What do we need to do in the UK? To maintain and improve our position in the PISA rankings it’s imperative that major investment be made in WiFi and connectivity in schools, similar to JANET in the higher education sector. This will enable all learners to access the wealth of first class educational content that exists on the cloud, anytime, anywhere.

Lack of investment in technology is inhibiting our progress as a nation. In the Victorian era, Britain led the world in science and engineering – in technology we are lagging behind. We need to get our next generation of workers curious about IT, programming and robotics and instil unstoppable passion to get them firmly hooked at an early age.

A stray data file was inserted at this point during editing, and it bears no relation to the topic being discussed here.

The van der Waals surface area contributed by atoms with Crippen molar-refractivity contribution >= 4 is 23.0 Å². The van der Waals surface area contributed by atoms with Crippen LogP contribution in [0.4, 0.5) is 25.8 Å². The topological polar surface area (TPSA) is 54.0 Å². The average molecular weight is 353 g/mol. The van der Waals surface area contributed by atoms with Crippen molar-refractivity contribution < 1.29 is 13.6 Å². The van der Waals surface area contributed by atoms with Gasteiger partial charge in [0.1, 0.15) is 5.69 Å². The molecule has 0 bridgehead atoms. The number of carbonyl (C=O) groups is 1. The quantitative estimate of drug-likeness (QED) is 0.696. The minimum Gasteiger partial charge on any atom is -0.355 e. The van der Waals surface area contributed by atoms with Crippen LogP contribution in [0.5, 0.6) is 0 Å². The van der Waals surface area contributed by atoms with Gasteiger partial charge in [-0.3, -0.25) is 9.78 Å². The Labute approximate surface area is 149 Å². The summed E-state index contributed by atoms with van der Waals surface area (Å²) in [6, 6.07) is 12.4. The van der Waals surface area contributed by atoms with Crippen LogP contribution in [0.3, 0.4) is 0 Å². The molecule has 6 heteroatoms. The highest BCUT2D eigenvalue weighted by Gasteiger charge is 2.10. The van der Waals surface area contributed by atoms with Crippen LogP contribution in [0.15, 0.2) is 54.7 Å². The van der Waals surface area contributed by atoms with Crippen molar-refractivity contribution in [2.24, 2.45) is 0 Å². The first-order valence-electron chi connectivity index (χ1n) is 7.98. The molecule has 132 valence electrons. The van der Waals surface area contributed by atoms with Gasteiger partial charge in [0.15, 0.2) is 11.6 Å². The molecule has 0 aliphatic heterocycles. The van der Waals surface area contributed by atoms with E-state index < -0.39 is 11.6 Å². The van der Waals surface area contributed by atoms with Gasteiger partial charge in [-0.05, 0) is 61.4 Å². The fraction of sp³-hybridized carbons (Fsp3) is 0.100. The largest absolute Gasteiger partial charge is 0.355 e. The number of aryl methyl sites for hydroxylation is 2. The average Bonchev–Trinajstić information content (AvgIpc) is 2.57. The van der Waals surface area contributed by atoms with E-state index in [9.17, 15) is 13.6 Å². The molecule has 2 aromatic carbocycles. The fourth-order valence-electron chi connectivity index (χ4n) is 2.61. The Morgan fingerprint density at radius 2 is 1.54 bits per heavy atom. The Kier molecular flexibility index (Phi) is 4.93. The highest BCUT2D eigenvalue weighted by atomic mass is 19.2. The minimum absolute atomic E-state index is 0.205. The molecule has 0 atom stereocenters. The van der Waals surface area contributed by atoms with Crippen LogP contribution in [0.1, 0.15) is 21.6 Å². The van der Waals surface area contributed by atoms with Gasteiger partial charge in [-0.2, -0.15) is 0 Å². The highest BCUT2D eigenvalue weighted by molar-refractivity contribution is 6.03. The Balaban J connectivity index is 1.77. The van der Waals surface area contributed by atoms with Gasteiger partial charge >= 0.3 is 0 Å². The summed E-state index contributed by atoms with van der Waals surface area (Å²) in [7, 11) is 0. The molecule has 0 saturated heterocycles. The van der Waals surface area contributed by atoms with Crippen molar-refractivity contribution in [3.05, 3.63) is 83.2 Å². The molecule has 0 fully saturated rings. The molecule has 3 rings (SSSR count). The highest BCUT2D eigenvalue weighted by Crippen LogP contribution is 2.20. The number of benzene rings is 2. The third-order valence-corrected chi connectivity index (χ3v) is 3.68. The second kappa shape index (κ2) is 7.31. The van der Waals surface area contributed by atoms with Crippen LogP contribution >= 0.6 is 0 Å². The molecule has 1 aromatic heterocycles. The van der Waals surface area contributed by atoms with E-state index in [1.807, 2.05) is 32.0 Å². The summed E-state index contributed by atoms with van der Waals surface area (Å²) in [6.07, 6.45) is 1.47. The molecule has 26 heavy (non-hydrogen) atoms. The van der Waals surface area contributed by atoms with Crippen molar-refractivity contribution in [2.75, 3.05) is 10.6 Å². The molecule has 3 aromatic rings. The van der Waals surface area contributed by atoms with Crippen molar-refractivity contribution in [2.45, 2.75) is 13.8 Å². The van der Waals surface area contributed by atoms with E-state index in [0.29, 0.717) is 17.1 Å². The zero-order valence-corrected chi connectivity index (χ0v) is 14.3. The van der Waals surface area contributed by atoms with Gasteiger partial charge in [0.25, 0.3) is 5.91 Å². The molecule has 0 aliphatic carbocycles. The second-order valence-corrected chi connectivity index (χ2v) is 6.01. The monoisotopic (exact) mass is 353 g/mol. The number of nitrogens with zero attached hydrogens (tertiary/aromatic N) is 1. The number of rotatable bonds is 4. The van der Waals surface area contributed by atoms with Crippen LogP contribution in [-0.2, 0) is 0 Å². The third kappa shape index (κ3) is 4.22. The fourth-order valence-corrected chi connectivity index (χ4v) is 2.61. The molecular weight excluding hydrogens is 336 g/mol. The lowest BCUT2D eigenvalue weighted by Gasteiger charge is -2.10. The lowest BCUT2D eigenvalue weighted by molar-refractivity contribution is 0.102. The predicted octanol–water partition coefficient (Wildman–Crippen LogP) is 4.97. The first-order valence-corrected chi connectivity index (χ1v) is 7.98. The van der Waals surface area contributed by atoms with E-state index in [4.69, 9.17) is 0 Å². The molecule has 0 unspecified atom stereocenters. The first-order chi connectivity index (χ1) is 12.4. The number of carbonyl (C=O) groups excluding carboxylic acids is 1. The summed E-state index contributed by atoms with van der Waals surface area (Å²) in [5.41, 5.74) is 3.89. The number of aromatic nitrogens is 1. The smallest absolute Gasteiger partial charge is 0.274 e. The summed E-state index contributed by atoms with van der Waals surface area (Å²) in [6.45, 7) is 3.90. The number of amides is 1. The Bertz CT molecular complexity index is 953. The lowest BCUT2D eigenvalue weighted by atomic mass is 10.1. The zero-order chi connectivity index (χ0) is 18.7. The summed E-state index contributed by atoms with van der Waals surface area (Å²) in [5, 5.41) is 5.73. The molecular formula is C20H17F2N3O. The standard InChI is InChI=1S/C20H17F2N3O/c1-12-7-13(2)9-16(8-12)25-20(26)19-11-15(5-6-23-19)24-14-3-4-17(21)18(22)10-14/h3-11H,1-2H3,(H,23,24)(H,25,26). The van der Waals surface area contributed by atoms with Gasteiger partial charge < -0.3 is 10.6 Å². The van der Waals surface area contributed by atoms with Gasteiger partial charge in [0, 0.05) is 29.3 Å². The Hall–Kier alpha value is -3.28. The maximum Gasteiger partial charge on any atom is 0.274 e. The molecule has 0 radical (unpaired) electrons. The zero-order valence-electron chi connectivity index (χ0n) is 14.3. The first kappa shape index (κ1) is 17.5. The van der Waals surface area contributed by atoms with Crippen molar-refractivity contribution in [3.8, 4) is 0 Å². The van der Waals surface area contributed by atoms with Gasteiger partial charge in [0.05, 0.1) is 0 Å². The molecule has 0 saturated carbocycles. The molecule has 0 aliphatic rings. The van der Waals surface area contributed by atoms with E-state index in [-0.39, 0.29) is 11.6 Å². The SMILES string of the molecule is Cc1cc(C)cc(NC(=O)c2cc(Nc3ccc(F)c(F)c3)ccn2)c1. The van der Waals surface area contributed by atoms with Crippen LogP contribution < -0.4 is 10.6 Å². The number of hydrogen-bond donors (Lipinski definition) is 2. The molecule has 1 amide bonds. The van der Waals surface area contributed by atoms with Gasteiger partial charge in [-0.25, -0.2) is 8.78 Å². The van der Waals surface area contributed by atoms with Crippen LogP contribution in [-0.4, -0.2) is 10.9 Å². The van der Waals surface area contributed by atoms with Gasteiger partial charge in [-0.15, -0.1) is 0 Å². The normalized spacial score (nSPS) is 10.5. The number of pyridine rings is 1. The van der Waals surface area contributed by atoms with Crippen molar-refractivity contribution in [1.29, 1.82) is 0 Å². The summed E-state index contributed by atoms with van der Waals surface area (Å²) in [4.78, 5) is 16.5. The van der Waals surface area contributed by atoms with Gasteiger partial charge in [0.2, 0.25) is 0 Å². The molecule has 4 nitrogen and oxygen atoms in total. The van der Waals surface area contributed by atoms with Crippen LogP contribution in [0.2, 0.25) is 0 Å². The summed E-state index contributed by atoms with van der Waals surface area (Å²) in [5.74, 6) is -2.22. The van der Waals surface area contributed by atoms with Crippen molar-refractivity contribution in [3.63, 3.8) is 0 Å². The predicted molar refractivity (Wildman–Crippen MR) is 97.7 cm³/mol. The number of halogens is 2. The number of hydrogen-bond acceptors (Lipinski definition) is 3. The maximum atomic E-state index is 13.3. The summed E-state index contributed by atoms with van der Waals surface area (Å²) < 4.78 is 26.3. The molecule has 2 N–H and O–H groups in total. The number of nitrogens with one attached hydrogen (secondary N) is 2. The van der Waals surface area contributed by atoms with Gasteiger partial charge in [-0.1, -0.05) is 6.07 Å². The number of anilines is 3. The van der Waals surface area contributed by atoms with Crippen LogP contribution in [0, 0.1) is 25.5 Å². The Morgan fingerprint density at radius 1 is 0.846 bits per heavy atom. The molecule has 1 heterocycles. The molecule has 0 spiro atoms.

7. Universal Design for Learning

The US is embracing Universal Design for Learning (UDL), an educational framework based on research in the learning sciences, including cognitive neuroscience, that guides the development of flexible learning environments that can accommodate individual learning differences.

In the UK, architects are not allowed to design a public building without wheelchair access or braille on the lift buttons, so why are we as a nation so slow to embrace Universal Design in educational software development?

I believe it is a question of economies of scale. In the US, state-wide purchasing of content is making it cost-effective for major publishers, such as Pearson, to incorporate important features that provide access for all students – e.g. those who have English as a second language and literacy difficulties.

What do we need to do in the UK? Introduce purchasing frameworks that demand that all developers embrace Universal Design for Learning.